In the confident hands of a star-studded cast, the film spins a tale of obsession, addiction, dedication and desire. The viewer is invited on a journey of celebration from the 1950s rock 'n' roll generation to the download kids of today, taking in classic singles from all manner of artists in each decade - from the smell of vinyl to the delights of the record label, from the importance of the record shop to the bittersweet brevity of the song itself, from stacking singles on a Dansette spindle to dropping the needle and thrilling to the intro.
Featuring contributions from Noddy Holder, Jack White, Richard Hawley, Suzi Quatro, Holly Johnson, Jimmy Webb, Pete Waterman, Norah Jones, Mike Batt, Graham Gouldman, Miranda Sawyer, Norman Cook, Trevor Horn, Neil Sedaka, Paul Morley, Rob Davies, Lavinia Greenlaw, Brian Wilson and Mike Love.
FRI 00:00 Top of the Pops (b0brk4hs)
[Repeat of broadcast at 19:30 today
FRI 00:35 ... Sings the Great American Songbook (b00rs3w4)
Presenting the best and most eclectic performances on the BBC from the world's best-known artists performing their interpretations of classic tracks from The Great American Songbook.
In chronological order, this programme takes us through a myriad of BBC studio performances, from Dame Shirley Bassey in 1966 performing The Lady is A Tramp, to Bryan Ferry in 1974 on Twiggy's BBC primetime show performing Smoke Gets in Your Eyes, to Captain Sensible on Top of the Pops in 1982 with his number one hit version of Happy Talk, through to Kirsty MacColl singing Miss Otis Regrets in 1994 to Jamie Cullum with his version of I Get a Kick Out Of You on Parkinson in 2004 and bang up to date with Brit winner Florence from Florence and the Machine performing My Baby Just Cares for Me with Jools Holland on his Annual Hootenanny at the end of 2009.
The Great American Songbook can best be described as the music and popular songs of the famous and prolific American composers of the 1920s and onwards. Composers such as Cole Porter, Irving Berlin, Johnny Mercer, Harold Arlen, Rodgers and Hammerstein, and Hoagy Carmichael to name but a few... songwriters who wrote the tunes of Broadway theatre and Hollywood musicals that earned enduring popularity before the dawning of rock 'n' roll.
These famous songwriters have penned songs which have entered the general consciousness and which are now best described as standards - tunes which every musician and singer aspires to include in their repertoire.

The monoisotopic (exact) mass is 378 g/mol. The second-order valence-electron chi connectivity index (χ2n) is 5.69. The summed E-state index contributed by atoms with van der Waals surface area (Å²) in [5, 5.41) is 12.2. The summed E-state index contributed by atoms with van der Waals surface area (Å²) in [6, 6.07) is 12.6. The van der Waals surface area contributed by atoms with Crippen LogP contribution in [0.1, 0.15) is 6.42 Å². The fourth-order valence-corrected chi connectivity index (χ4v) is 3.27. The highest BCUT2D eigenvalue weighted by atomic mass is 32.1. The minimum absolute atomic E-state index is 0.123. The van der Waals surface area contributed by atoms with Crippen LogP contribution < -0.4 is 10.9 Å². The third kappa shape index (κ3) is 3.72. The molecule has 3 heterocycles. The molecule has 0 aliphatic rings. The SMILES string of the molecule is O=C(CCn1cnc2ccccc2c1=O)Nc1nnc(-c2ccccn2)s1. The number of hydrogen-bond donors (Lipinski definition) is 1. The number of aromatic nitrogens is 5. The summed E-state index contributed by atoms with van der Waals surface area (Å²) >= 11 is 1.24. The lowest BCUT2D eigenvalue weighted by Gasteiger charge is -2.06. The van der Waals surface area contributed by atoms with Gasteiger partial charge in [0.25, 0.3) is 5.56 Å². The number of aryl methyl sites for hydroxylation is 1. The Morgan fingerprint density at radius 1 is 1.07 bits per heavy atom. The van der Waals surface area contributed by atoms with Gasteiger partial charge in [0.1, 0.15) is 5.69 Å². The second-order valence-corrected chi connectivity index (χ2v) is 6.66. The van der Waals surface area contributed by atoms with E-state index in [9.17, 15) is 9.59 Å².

FRI 01:35 Soul & Beyond with Corinne Bailey Rae and Trevor Nelson (b0bqtf55)
[Repeat of broadcast at 20:00 today
FRI 02:35 Boy George's 1970s: Save Me from Suburbia (b07z7y5v)
[Repeat of broadcast at 21:00 today
(Note: the times link back to the details; the pids link to the BBC page, including iPlayer)
... Sings the Great American Songbook 00:35 FRI (b00rs3w4)
Arena 22:00 SUN (b0bqt8g3)
Arena 23:10 SUN (b08d80fd)
Bacchus Uncovered: Ancient God of Ecstasy 23:30 MON (b09z8d01)
Ballrooms and Ballerinas: Dance at the BBC 01:10 SUN (b06sg7zj)
Beck 21:00 SAT (b0brjp1r)
Beyond 100 Days 19:00 MON (b0bq4721)
Beyond 100 Days 19:00 TUE (b0bq4730)
Beyond 100 Days 19:00 WED (b0bq474m)
Beyond 100 Days 19:00 THU (b0bq476q)
Blackadder 22:00 THU (p00bf6vt)
Blackadder 22:30 THU (b0078nnr)
Boy George's 1970s: Save Me from Suburbia 21:00 FRI (b07z7y5v)
Boy George's 1970s: Save Me from Suburbia 02:35 FRI (b07z7y5v)
Britain's Pompeii: A Village Lost in Time 21:00 THU (b07myxws)
Captain Jack and the Furious Few 22:00 WED (b0bqs96t)
Dazzling Duets at the BBC 00:10 SUN (b08j8j2l)
Everyday Miracles: The Genius of Sofas, Stockings and Scanners 00:00 WED (b04fd6s9)
Horizon 01:00 WED (b08w61hc)
Human Universe 20:00 THU (p0276q61)
Human Universe 02:30 THU (p0276q61)
Invasion! with Sam Willis 20:00 WED (b09hr5pc)
Invasion! with Sam Willis 01:30 THU (b09hr5pc)
Ireland's Treasures Uncovered 00:30 TUE (b070w5kh)
Locomotion: Dan Snow's History of Railways 19:00 SUN (b01qh3z3)
Lost Kingdoms of Central America 23:30 TUE (b04j8st0)
Lucy Worsley's Fireworks for a Tudor Queen 22:00 MON (b09cfwt4)
Madame Tussaud: A Legend in Wax 23:00 THU (b08cgm56)
More Dangerous Songs: And the Banned Played On 00:05 SAT (b048wwpz)
Natural World 19:00 SAT (b04d8vsz)
Natural World 02:05 SAT (b04d8vsz)
Radio 2 In Concert 22:00 FRI (b0bqtf57)
Regimental Stories 19:30 MON (b014v51m)
Regimental Stories 19:30 TUE (b0155b4p)
Regimental Stories 19:30 WED (b015j5s6)
Rome: A History of the Eternal City 20:00 MON (b01pdt0s)
Rome: A History of the Eternal City 01:30 MON (b01pdt0s)
Secret Knowledge 03:05 SAT (b05z5hc0)
Secret Knowledge 03:10 SUN (b01r3n6m)
Secret Knowledge 02:00 WED (b036qfcy)
Sir Gawain and the Green Knight 00:30 THU (b00kvbny)
Sleuths, Spies & Sorcerers: Andrew Marr's Paperback Heroes 23:00 WED (p040pvpp)
Soul & Beyond with Corinne Bailey Rae and Trevor Nelson 20:00 FRI (b0bqtf55)
Soul & Beyond with Corinne Bailey Rae and Trevor Nelson 01:35 FRI (b0bqtf55)
The First World War from Above 21:00 SUN (b00vyrzh)
The Joy of the Single 23:00 FRI (b01nzchs)
The Kacey Musgraves Country & Western Rhinestone Revue at Royal Albert Hall 01:05 SAT (b081sx52)
The Man who Discovered Egypt 20:00 SAT (b01f13f4)
The Silk Road 22:30 TUE (p03qb3q4)
The Story of Wales 20:00 TUE (p00mlrqc)
There She Goes 22:35 SAT (b0bqrdsr)
There She Goes 22:00 TUE (b0brf3lk)
Timeshift 01:30 TUE (b0155fss)
Top of the Pops 23:05 SAT (b0bqr3l5)
Top of the Pops 23:35 SAT (b0bqr550)
Top of the Pops 19:30 THU (b0brk3w1)
Top of the Pops 00:00 THU (b0brk3w1)
Top of the Pops 19:30 FRI (b0brk4hs)
Top of the Pops 00:00 FRI (b0brk4hs)
Utopia: In Search of the Dream 00:30 MON (b090c2pj)
WWI: The Last Tommies 21:00 MON (b0brjshr)
WWI: The Last Tommies 02:30 MON (b0brjshr)
WWI: The Last Tommies 21:00 TUE (b0brjy2b)
WWI: The Last Tommies 02:30 TUE (b0brjy2b)
WWI: The Last Tommies 21:00 WED (b0brk21h)
WWI: The Last Tommies 02:30 WED (b0brk21h)
We Will Remember Them with Huw Edwards 20:00 SUN (b0bqr5jf)
We Will Remember Them with Huw Edwards 02:10 SUN (b0bqr5jf)
World News Today 19:00 FRI (b0bq4787)